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Teen Patti

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Hindi, Drama, Thriller, 2010, Color





Perci Trachtenberg (Ben Kingsley), widely regarded as the word's greatest living mathematician, meets Venkat (Amitabh Bachchan), a reclusive math genius from India, at a high rolling casino in London. Venkat tells Perci about an equation that could not only change the dialogue on mathematics forever. As it turns out, the reclusive genius Venkat has cracked a theory that could redefine the principles pf probability and randomness. However, as with all exceptional knowledge, his equation has its upside - as well as its dark underbelly. Aware that he is on the precipice of an extraordinary discovery, one that could find applications across various sciences, Venkat is encouraged to test his theory in the real world by Professor Shantanu (R Madhavan), an ambitious colleague of Venkat. Although Venkat has no interest in the money that could come from practicing his equation to crack Teen Patti, he eventually succumbs to Shantanu's charismatic persuasion. Soon, with the help of a few students, each with a complicated and singular fate of their own, they explore the addas of Mumbai. But what starts out as an experiment between a charismatic young professor and an eccentric older one soon descends into a game neither of them can control...



That Leena Yadav's Teen Patti makes you pause before you judge it is a reason for optimism. After all, how many Indian films have tried to doff a hat to Bonnie and Clyde in a mainstream movie? And when was the last time anyone attempted a psychological crime thriller, with no guns or villains? Ok scratch the gun part, but the argument still holds good. And Abbas - Mastan films don't count.

But once you give it a thought, the movie, just like the tribute, is half-baked. The optimism is short-lived, and in hindsight, entirely transient. The most rankling thing about Teen Patti is its inconsistency. There are so many significant setups in plot and character that are either forgotten or are handled in a gnawingly random manner. That it happens with three of the five central roles seals the deal for the film. Take Sid's relationship with Aparna, our Bonnie and Clyde. There is an 'edge' to it, and a fair amount of build up in establishing a certain identity and flavor to them. And then, just when you feel that something's going to give, the whole thing just phases out. Grrr.

Madhavan's Shantanu is riddled with cliches, and of course, you're left to wonder whatever happened to his fiance, for whom he becomes involved in the first place. It is Madhavan's fine form as an actor that really makes Shantanu watchable, and often the spark of the ensemble. His is an affable, easy portrayal, that suits the grimness of his character's situation very well.

And what of Amitabh Bachchan? While he plays a misunderstood genius mathematician competently, his character graph sorely lacks moments that can pull the film towards any emotional identity. His Venkat Subramaniam is forever vacillating between the moral degradation of his experiment and the practical necessity for it. Sadly, this conflict becomes an irritant to the point of absurd rather than a cohesive plot point. This is a blame the filmmaker must shoulder, for it is a fatal mistake. And the inconsistent diction! One moment Tamilian, British English the next. The less said of Ben Kingsley's horrendous, shoddy, and abysmal dubbing, the better.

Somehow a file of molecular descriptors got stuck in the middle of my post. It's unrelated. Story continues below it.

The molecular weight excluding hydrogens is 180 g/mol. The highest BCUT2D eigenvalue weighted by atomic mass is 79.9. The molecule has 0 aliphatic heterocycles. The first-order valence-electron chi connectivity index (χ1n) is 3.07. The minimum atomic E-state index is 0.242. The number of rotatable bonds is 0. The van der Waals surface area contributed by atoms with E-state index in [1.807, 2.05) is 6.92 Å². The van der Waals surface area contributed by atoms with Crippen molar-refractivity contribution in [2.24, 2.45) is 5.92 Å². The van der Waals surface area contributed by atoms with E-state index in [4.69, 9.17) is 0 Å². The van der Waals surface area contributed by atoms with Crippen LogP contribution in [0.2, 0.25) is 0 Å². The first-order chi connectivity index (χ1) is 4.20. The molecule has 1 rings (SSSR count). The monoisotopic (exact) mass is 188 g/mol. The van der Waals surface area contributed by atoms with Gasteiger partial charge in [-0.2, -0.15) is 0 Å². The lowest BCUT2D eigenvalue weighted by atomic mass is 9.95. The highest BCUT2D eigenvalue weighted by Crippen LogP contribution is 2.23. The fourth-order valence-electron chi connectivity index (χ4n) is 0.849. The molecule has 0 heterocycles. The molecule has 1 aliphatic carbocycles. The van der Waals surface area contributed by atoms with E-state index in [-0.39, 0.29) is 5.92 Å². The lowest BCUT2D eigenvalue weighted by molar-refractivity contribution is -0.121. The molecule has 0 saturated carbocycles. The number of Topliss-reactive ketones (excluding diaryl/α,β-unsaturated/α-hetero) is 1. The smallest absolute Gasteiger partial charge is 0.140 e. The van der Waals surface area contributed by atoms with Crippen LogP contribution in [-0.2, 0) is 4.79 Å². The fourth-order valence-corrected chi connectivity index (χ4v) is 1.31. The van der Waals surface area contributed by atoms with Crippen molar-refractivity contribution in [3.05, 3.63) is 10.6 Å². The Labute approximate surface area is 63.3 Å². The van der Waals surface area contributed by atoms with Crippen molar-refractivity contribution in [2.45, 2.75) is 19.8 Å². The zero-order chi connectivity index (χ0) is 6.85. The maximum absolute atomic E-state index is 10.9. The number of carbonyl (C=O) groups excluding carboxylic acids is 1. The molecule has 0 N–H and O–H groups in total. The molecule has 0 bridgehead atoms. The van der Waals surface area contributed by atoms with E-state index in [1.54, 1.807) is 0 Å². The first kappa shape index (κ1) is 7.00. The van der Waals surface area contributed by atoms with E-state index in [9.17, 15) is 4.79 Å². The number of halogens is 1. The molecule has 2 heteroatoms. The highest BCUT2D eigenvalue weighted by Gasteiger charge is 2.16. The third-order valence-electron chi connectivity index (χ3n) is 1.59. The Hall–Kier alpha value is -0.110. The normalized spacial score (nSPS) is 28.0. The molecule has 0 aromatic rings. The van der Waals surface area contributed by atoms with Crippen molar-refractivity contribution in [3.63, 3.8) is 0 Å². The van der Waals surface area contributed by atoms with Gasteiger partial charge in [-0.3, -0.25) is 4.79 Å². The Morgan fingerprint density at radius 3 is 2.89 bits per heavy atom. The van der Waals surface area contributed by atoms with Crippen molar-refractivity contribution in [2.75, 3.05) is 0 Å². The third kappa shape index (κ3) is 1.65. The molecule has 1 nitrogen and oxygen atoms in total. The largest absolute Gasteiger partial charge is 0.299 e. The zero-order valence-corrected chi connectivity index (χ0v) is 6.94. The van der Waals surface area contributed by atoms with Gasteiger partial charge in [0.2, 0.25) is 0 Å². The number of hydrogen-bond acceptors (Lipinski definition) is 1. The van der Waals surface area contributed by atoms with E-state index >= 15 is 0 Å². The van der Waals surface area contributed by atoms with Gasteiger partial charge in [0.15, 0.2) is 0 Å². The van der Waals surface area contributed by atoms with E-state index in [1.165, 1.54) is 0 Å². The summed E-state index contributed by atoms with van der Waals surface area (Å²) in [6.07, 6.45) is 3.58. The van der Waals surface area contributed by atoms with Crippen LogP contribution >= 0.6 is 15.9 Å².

It is these touches that are an indication of how much the director is in control, and in this case, it's a dead give away. These flaws expose a weak, repetitive screenplay, which generally stays devoid of ideas to move the story ahead. Perhaps a case could be made of a more internalized narrative, with some stray moments of depth raising their head through the story. But like almost everything in this film, the case is never fully made, and you are only left to wonder. Like the screenplay, the pace is terribly inconsistent as well, and affects the grip it has on the audience. Starting off as a slick crime thriller for the first 30 minutes, the ideas and therefore the pacing comes to a grinding halt thereafter, as the filmmakers switch to a more introspective mode to take the story ahead. This doesn't work, and even some compelling moments of drama towards the end that form at least an honest resolution to the story, fail to arouse you.

Sometimes, criticizing a film can be objective, and independent of the filmmaker's craftsmanship, and you feel like doing this in the case of Teen Patti. Sadly, Leena deals a classic Bollywood hand: an ambitious vision of an almost new wave-like study of human depravation, curtailed and eventually packed off as a loosely made thriller, thanks to the limited ability of the script and its writers. Unlike Subramaniam's uncanny ability to pick a winner at the teen patti table, the makers of this film held all the cards, but still couldn't raise their game to draw a winner.


Upperstall review by: Mr Care





 

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